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Re: Changing Terminal (-nw) Base Colors

From: Bob Proulx
Subject: Re: Changing Terminal (-nw) Base Colors
Date: Mon, 21 Jan 2013 16:49:15 -0700
User-agent: Mutt/1.5.20 (2009-06-14)

Burton Samograd wrote:
> When I run emacs in -nw mode on a black (-rv) terminal, some of the
> default text colors are very difficult to read, mostly in the blue
> range.  In certain cases I can modify a the individual color value, such
> as in the eshell prompt, but I would like to perform a global
> modification of the 'dark blue' color to be, say, bright yellow.

I also use a light foreground on dark background.  Several of the
default emacs colors are difficult and some are impossible.  Here are
some of the modifications I make.  Usually when I post something like
this others tear the suggestions apart as being terrible.  So beware.
They work for me.

  ;; Disable dark blue on dark background in minibuffer.
  (set-face-foreground 'minibuffer-prompt nil)
  ;; Disable nasty highlighting in electric-buffer-mode.
  ;; We use eval-after-load to make this happen after ebuf-menu is loaded
  ;; as that's where the "bad" definition of electric-buffer-mode is located.
  (eval-after-load "ebuff-menu" '(defun electric-buffer-update-highlight ()))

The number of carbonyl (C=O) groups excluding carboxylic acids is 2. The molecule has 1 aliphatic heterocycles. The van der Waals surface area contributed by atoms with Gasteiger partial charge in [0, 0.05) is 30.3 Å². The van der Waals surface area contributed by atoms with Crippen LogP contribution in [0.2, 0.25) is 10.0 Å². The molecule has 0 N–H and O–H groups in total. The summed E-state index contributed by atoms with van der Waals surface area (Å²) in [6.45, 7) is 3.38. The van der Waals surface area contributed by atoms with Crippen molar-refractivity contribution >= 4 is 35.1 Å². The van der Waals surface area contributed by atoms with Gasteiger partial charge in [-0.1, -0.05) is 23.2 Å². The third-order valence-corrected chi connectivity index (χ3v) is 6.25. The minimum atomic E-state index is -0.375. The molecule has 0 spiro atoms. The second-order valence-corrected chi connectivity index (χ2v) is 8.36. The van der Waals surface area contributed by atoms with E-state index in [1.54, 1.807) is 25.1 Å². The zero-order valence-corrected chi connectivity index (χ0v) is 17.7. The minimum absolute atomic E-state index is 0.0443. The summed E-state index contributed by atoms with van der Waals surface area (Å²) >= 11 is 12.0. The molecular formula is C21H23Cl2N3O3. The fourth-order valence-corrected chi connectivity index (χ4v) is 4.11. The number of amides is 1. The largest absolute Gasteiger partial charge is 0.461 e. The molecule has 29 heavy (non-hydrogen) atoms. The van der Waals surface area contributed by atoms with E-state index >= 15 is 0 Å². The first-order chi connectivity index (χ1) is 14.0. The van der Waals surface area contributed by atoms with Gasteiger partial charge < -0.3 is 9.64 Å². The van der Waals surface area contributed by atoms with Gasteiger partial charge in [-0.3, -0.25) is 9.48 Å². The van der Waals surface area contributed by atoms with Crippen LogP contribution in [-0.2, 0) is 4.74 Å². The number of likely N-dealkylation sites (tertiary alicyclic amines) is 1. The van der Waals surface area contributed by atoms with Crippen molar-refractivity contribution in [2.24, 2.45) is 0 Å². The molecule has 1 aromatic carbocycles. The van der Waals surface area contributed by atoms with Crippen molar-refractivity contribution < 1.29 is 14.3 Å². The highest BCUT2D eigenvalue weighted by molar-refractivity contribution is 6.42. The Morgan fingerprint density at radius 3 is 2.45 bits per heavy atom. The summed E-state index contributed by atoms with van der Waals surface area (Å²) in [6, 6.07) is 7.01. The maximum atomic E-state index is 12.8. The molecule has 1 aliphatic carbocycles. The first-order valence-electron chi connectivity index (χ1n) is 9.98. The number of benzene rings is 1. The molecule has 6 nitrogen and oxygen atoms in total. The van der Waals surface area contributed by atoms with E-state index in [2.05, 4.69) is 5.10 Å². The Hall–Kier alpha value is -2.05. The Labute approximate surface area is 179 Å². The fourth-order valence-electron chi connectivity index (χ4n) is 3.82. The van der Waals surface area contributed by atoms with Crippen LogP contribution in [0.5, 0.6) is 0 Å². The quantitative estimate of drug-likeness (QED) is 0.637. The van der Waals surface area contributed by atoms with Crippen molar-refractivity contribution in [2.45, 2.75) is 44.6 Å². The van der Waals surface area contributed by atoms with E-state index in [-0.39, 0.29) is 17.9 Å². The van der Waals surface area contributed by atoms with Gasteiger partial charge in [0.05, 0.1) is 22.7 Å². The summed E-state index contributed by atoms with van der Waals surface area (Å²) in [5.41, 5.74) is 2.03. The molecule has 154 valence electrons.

;; Have *Buffer List* use old-style header.
  (setq Buffer-menu-use-header-line nil)

> I've heard of but never used 'color themes' for emacs.  Would these
> help solve this problem?

At one time one of the highlight modules had a way to specify whether
the default colors were light or dark.  I have lost the ability to set
this.  I have recently searched but it isn't immediately obvious.

At one time crawling through the code I found where the elisp would
try to determine the default Xresource values to automatically
determine whether it is a light or dark background.  I am guessing
that even if that worked that your use of -rv on the command line
would defeat that mechanism's ability to determine this
automatically.  Therefore I suggest setting these explicitly.


Or whatever is appropriate for you.  It might even enable the emacs
elisp to do the right thing automatically.


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